The Sacred Groves and Secret Parks colloquium and exhibition will bring together insights on the materiality and spatiality of Afro-religious diasporic practices, decentering Western canons of knowledge, and leading to new design possibilities for Brazilian and West African cities.
Landscapes of orisha devotion are often manifested as sacred groves, where devotees cultivate orishas—deities, or energies of nature, in Yoruba tradition that enable all forms of life—using combinations of botanical manipulation, animal sacrifice, music, and dance. In the process, Afro-diasporic memories, knowledge, and environmental understandings are made manifest and empowered.
A crucial feature of such spaces is that they often occupy a luscious green expanse, adjacent to urban settings and in some cases occupy areas larger than football fields. Once associated with every town in Yorubaland, the groves of West Africa are largely depleted. In contrast, orisha groves in Brazilian cities are plentiful but are often protected by the necessity for secrecy that stems from practicing African traditions within a wider national racist context. As significant urban green spaces, these landscapes inevitably have an impact on urban ecologies and create important social, cultural, environmental, and political relationships with their surrounding communities.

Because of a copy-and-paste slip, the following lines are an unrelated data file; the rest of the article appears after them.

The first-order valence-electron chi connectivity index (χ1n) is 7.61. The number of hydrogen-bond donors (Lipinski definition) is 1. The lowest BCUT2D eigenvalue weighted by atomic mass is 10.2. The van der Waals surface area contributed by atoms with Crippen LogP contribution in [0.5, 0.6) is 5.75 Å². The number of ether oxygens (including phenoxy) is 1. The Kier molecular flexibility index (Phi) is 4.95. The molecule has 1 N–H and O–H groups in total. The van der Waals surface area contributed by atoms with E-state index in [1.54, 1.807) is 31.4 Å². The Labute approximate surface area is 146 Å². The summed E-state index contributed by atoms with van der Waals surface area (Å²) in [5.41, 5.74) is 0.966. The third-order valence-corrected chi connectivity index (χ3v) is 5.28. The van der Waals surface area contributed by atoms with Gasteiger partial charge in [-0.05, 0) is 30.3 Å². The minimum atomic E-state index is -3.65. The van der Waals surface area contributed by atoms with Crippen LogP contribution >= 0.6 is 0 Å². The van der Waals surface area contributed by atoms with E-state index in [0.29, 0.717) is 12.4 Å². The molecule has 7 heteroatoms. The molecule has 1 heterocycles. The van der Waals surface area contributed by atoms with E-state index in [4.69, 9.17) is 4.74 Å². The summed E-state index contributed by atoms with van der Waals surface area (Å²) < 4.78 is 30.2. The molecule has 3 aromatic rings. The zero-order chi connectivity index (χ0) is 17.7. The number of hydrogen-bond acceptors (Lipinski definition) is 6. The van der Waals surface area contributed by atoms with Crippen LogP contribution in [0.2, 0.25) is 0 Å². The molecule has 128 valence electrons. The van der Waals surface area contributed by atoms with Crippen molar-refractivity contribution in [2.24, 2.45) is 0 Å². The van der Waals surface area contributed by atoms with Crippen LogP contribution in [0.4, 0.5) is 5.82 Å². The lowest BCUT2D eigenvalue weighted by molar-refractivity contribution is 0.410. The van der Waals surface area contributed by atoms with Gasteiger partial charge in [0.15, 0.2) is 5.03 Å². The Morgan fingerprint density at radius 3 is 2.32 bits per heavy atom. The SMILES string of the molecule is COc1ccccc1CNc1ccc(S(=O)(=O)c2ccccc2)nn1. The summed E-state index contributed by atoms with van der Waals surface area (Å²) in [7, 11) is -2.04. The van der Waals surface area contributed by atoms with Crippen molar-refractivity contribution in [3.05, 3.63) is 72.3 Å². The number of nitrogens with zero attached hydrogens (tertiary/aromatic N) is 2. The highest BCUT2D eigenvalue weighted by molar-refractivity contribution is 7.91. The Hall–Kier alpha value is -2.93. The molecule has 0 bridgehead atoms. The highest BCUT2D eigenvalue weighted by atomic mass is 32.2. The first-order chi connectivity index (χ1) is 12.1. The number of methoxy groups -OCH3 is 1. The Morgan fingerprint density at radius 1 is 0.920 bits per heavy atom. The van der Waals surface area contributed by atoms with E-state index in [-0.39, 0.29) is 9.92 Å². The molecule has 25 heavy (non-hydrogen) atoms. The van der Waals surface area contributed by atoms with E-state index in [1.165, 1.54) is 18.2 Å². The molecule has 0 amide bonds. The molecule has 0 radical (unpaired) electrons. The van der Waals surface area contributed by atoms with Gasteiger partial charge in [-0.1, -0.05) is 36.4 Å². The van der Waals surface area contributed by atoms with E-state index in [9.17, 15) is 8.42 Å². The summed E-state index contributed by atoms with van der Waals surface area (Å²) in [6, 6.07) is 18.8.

A colloquium and exhibition hosted by the Department of Landscape Architecture at Harvard University Graduate School of Design in collaboration with the:
- Afro-Latin American Research Institute
- Center for African Studies
- Center for the Study of World Religions
- David Rockefeller Center for Latin American Studies
- Provost’s Fund for Interfaculty Collaboration
- Weatherhead Center for International Affairs
ORGANIZER: Department of Landscape Architecture at Harvard University Graduate School of Design